The Silk Road was not simply a highway for the trade of precious items, it was the main East West artery for the flow of ideas. Buddhist monks from India rubbed shoulders with Persian Manichean priests, and Zoroastrians whilst Nestorian Christians sought converts among the travellers and settlers of the roads. Advances in navigation first by the Arabs and later by the Europeans led to the decline in the land routes. The great sites and artistic treasures of the Silk Road were buried in the sands of the desert lost to generations of scholars and explorers. The dry sand however was a wonderful preservative for these great treasures. The special mix of salt and sand was especially effective at preserving human corpses – most notably the ‘Mummies of Urumqi’.
When the first archaeologists began working on the great sites of the Silk Road at the turn of the century, their discoveries were staggering. Manuscripts of an entire ancient Indo-European language, Tocharian, which shares some linguistic features with Celtic, a treasure trove of Buddhist sculptures and paintings and some of the earliest and most beautiful carpets and textiles were found.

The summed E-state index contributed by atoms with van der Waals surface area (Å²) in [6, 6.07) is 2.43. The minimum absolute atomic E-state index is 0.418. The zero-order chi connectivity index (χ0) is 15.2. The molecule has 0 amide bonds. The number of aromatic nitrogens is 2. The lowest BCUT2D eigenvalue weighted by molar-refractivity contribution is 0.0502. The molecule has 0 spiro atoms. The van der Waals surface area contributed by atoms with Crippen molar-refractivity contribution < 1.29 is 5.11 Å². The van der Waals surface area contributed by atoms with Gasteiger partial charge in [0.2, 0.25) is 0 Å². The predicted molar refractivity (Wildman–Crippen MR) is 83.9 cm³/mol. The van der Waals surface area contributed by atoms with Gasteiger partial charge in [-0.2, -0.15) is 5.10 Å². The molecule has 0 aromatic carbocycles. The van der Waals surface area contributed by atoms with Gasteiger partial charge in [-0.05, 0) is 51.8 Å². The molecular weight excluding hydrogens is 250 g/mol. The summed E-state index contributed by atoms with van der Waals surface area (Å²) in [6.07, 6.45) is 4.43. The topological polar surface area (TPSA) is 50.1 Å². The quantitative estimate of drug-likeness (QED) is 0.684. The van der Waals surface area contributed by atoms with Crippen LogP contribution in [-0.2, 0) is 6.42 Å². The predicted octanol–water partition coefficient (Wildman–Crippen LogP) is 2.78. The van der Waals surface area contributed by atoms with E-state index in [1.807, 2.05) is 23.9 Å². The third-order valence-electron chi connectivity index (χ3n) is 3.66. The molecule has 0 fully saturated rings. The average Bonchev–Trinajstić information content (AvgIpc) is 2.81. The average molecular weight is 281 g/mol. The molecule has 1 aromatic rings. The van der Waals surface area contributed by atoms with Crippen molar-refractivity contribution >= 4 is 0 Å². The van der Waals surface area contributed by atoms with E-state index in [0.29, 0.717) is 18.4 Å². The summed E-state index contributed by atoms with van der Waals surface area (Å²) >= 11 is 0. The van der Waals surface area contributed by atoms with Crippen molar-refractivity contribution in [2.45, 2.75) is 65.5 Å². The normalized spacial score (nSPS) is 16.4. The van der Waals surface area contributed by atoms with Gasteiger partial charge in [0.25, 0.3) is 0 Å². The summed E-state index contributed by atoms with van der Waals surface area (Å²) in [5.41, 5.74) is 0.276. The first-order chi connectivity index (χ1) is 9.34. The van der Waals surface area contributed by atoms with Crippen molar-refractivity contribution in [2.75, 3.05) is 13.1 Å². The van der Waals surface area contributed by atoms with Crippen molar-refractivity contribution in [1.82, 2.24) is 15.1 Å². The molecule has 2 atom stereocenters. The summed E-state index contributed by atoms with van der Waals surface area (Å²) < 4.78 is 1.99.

Since the last great archaeological work in the 1930’s, great swathes of East Turkistan were closed to travellers and scholars by the Chinese government. But times have changed. With the gradual opening of routes across western China it is now possible, once again, to explore the lost cities, marvel at the great artistic achievements and discover the magic and beauty of these ancient routes.
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